Vaishali Movie Reviews

Vaishali Review

The story practically flies off the runway when you see water dripping from an innocuous flat, flowing over the corridors, and alerting the watchman at 2.30 am. And then, all is pandemonium: a body is discovered in the bathroom, submerged in the tub. She's Ramya Balakrishnan (Sindhu Menon), a young housewife.Her husband Bala (Nandha) is away on a business trip, and the investigating police office calls in Vasudevan, AC (Aadhi, freshly shaven after his murderous debut in Mirugam), who supposedly knows the victim.

So Vasu visits the crime scene, braving the rain -- which is a regular fixture throughout the film -- and slowly, a back-story unravels: a younger Vasu and Ramya were in college together in Trichy. She is the daughter of a stern father who dislikes Vasu instantly, and he is a laid-back, charming young man who dreams of joining the police force.

But their love, like many others, runs through its own share of problems. That's why Ramya is married to someone else, and settled in Chennai.

Initially it was thought to be a suicide. But Vasu suspects some foul play. The needle of suspicion falls on Ramya's husband Bala (Nandha) and a few of her neighbours. But subsequent murders in the apartments deepen the mystery. The way the killings take place adds to the confusion and makes the narrative interesting.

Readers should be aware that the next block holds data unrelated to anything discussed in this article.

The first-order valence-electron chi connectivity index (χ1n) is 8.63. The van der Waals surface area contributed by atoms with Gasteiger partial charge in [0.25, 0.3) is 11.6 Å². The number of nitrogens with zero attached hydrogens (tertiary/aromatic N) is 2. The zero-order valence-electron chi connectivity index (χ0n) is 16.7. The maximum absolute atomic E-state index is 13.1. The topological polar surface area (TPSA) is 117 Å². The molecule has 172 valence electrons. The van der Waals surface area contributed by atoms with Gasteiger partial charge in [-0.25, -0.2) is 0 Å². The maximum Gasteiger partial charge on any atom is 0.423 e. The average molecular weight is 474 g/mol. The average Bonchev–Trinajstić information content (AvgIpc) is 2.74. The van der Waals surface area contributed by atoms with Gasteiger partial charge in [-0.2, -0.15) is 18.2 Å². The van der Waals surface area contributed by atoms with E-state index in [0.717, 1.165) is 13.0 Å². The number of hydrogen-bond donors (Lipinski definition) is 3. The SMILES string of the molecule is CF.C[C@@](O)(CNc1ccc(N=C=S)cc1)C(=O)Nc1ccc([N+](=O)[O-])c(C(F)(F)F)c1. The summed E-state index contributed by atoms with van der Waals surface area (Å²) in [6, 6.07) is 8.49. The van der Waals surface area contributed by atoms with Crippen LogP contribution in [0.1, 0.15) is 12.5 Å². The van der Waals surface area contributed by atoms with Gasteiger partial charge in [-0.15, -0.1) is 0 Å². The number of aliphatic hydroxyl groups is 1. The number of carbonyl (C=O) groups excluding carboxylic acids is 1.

A determined Vasu goes hammer and tongs to trace the killer. And he is shocked to find out the reason behind her murder.


Sindhu Menon does very well as the girl torn in between forces beyond her control but it's the secondary characters who've excelled.

Aadhi fits the role of a police officer well, physically. Nandha has done good job.


Arivazhagan has succeeded in sustaining the interest of the audience. The film is technically rich thanks to the cinematography by Manoj Paramahamsa.

The way things unfold in the first half is really good. Arivazhagan handles the mystery and investigation very well, while he deftly incorporates the flashback scenes into the narrative as well.

Manoj Paramahamsa's camerawork is refreshing: somber and serious, with rain always threatening in some form in the present; normal and sunny in the Trichy flashback sequences.

The SFX team deserves a special pat on the back for the really cool special effects.

Finally: "Vaishali" is a crime thriller and a horror flick rolled in one. Young director Arivazhagan deserves applause for a script that has an unfamiliar story with interesting twists and turns.